Many were looking forward to turning the page from Malachi to Matthew: finally, the New Testament! The world had sure changed in 400 years:
Not only had the Jews survived, they'd increased. The scriptures had actually been written down and disseminated - in Greek, too. Many Jewish people seemed to know the law and the scriptures. Not only that, but they had taken them further and developed a whole body of tradition based on the law (creating, of course some bigger problems!) The whole system of synagogues had appeared on the scene... social structures that hadn't existed before, and were to prove quite significant. Groups like the Pharisees and Sadducees had come along, and the priesthood had obviously gone through some significant transitions (some of which were out of step with what God had instituted, to be sure).
Greeks and Romans had conquered and reshaped almost everything. In years to come the Roman church would have good reason to argue that these changes were instruments of God, and part of what helped Christianity spread and grow as quickly as it did: Indeed, Christ had been born in the "fullness of time."
Yet in flipping the page between Malachi and Matthew I saw many other things that had not changed so much. In some parts of the gospels Jesus seems much like the other prophets, bringing a challenging message that was a threat to many, saying things that must have seemed bizarre. Of course there were all those miracles, not everyday fare for a prophet. He spoke of and seemed to belong to an outbreak of spiritual transformation that was coming on the earth. While Jesus' popularity with the masses made it clear to those in power that something would have to be done about this man, I don't see many of the people around him changed, in essence, at least not as they would be changed in months and years to come.
So if Christ coming into the world is not, quite, yet, the hinge-point of everything, what is it? What made the Christian gospel into the unstoppable force we see in the book of Acts? Is it, as many evangelicals today seem to assume, what happened on the cross?
The latest issue of Christianity Today addresses the question. Fuller Seminary's J.R. Daniel Kirk writes:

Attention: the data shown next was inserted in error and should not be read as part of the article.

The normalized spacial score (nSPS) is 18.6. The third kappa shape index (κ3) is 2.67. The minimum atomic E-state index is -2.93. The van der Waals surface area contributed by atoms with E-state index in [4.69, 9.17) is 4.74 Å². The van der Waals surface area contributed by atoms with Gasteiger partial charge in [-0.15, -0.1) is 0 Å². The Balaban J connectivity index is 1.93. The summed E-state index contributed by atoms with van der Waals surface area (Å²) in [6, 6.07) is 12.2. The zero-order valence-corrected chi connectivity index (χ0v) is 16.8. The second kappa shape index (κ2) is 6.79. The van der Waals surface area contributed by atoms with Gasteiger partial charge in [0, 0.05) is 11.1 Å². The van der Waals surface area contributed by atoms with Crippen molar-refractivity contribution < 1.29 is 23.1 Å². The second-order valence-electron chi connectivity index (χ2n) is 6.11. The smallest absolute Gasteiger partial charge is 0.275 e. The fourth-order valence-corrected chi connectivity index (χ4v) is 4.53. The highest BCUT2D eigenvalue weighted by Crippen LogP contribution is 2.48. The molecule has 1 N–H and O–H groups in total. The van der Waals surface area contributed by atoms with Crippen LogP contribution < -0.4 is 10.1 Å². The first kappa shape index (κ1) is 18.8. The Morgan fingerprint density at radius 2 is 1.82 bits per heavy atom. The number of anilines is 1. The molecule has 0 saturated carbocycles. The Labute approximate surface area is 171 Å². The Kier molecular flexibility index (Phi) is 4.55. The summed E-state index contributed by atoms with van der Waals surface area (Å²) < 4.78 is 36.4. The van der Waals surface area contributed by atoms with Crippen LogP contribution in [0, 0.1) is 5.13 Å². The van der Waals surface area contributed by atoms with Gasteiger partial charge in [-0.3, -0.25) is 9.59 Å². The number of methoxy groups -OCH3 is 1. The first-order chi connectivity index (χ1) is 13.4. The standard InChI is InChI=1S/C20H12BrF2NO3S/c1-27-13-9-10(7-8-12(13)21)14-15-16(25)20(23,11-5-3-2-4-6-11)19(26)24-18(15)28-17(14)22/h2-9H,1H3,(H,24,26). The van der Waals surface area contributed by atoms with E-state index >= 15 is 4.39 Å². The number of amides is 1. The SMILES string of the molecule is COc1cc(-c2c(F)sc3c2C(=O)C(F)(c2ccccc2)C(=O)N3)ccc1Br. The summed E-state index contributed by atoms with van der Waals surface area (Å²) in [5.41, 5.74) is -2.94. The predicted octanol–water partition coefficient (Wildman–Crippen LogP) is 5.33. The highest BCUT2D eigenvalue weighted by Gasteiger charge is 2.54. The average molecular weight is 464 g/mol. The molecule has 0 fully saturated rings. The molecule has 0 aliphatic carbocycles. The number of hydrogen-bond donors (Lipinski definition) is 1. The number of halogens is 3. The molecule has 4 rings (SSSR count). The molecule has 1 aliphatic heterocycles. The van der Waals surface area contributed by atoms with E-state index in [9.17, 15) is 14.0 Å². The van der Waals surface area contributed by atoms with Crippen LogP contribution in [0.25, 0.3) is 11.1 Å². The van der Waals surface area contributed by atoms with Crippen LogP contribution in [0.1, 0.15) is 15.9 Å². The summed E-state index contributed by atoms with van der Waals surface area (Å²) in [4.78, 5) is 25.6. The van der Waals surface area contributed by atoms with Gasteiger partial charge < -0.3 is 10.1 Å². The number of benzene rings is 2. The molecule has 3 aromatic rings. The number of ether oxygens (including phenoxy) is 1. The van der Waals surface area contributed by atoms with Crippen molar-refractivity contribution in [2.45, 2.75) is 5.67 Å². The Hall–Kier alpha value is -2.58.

"In the spring of my senior year in college, I was deeply immersed in the rhythms of Christian life. I was a leader in InterVarsity, participated regularly in a Bible study with other seminary-bound friends, set my Sundays aside for worship and rest, and read more than my fair share of extracurricular Christian books. As Easter approached, I began rehearsing the importance of Jesus' resurrection. I knew that for Paul and the other New Testament writers, there could be no Christianity without it. Yet one day as I was walking back to my dorm, it dawned on me that the gospel as I understood it had no need for Jesus to be raised from the dead.The transformation of people is a crucial component of God's plans for the world; the good news does not end with "Jesus died for your sins" but goes on meaningful partnership with God as he re-creates the world. Kirk suggests that not only were the disciples different people - confident, inspired, empowered - after the resurrection (as becomes clear in the book of Acts), but that Jesus himself was different :
"The story of salvation as I had learned it was, in its entirety, about the Cross. I would teach other students about the Romans Road to salvation and the Romans 6:23 bridge diagram. What each of these captured beautifully was that we had a sin problem that God overcame with the cross of Christ. But each presentation also omitted the Resurrection entirely. And why not? Once our debt has been paid, what else could we possibly need? What is so important about Easter?"
"Jesus in the Gospels is like David in the Book of 1 Samuel. He has received God's anointing as the chosen king, but another king is currently on the throne. The story of the Gospels is one in which Jesus inaugurates a new reign of God and deals a deathblow to the imposter king through his death on the cross. If the Cross is the defeat of the old king, the Resurrection is the enthronement of the new. Jesus now literally sits in the space that the kings of Israel had figuratively occupied before him: at the right hand of God. Though the preexistent Christ has always been God's agent in the creation and rule of the world, the human Jesus is now joined to that role as Lord and king over all.
"This is the logic behind Jesus' claim in the Great Commission: 'All authority in heaven and on earth has been given to me' (Matt. 28:18-20). At the Resurrection, Jesus has become the Messiah, the Christ, God's anointed ruler of the earth.
"Only after being raised from the dead can Jesus say, 'All authority has been given to me; therefore, go!' From his first appearance to Mary in the garden to his last appearance to Paul on the road to Damascus, when the resurrected Jesus appears, he almost always sends. The vocation and mission of the church as a sent people depends on the resurrected Jesus as our sender."
Happy Resurrection Day. He is risen!
>> Read all of Kirk's article, A Resurrection that Matters.